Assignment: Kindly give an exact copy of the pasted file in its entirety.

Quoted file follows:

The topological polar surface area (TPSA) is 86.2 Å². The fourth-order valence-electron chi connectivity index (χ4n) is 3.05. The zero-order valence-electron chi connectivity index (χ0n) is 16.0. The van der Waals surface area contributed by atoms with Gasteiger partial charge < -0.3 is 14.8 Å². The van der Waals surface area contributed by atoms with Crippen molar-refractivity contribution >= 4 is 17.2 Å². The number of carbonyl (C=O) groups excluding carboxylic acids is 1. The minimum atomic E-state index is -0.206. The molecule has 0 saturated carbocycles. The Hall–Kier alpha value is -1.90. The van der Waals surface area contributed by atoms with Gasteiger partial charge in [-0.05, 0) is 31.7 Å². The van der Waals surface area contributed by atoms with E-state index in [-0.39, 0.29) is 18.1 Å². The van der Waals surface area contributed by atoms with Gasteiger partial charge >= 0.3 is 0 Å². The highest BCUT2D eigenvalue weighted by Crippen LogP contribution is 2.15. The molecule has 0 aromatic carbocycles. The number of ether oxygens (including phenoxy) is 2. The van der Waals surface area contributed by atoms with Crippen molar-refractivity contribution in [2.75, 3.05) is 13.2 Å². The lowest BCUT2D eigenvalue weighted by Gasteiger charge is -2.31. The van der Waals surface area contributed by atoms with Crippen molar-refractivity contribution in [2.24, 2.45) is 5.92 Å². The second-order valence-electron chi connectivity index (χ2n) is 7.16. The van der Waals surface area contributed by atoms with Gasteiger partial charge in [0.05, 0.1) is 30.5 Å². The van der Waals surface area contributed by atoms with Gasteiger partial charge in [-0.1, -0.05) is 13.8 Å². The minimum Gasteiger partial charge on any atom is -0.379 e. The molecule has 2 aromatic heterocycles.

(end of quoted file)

The topological polar surface area (TPSA) is 86.2 Å². The fourth-order valence-electron chi connectivity index (χ4n) is 3.05. The zero-order valence-electron chi connectivity index (χ0n) is 16.0. The van der Waals surface area contributed by atoms with Gasteiger partial charge < -0.3 is 14.8 Å². The van der Waals surface area contributed by atoms with Crippen molar-refractivity contribution >= 4 is 17.2 Å². The number of carbonyl (C=O) groups excluding carboxylic acids is 1. The minimum atomic E-state index is -0.206. The molecule has 0 saturated carbocycles. The Hall–Kier alpha value is -1.90. The van der Waals surface area contributed by atoms with Gasteiger partial charge in [-0.05, 0) is 31.7 Å². The van der Waals surface area contributed by atoms with E-state index in [-0.39, 0.29) is 18.1 Å². The van der Waals surface area contributed by atoms with Gasteiger partial charge >= 0.3 is 0 Å². The highest BCUT2D eigenvalue weighted by Crippen LogP contribution is 2.15. The molecule has 0 aromatic carbocycles. The number of ether oxygens (including phenoxy) is 2. The van der Waals surface area contributed by atoms with Crippen molar-refractivity contribution in [2.75, 3.05) is 13.2 Å². The lowest BCUT2D eigenvalue weighted by Gasteiger charge is -2.31. The van der Waals surface area contributed by atoms with Crippen molar-refractivity contribution in [2.24, 2.45) is 5.92 Å². The second-order valence-electron chi connectivity index (χ2n) is 7.16. The van der Waals surface area contributed by atoms with Gasteiger partial charge in [0.05, 0.1) is 30.5 Å². The van der Waals surface area contributed by atoms with Gasteiger partial charge in [-0.1, -0.05) is 13.8 Å². The minimum Gasteiger partial charge on any atom is -0.379 e. The molecule has 2 aromatic heterocycles.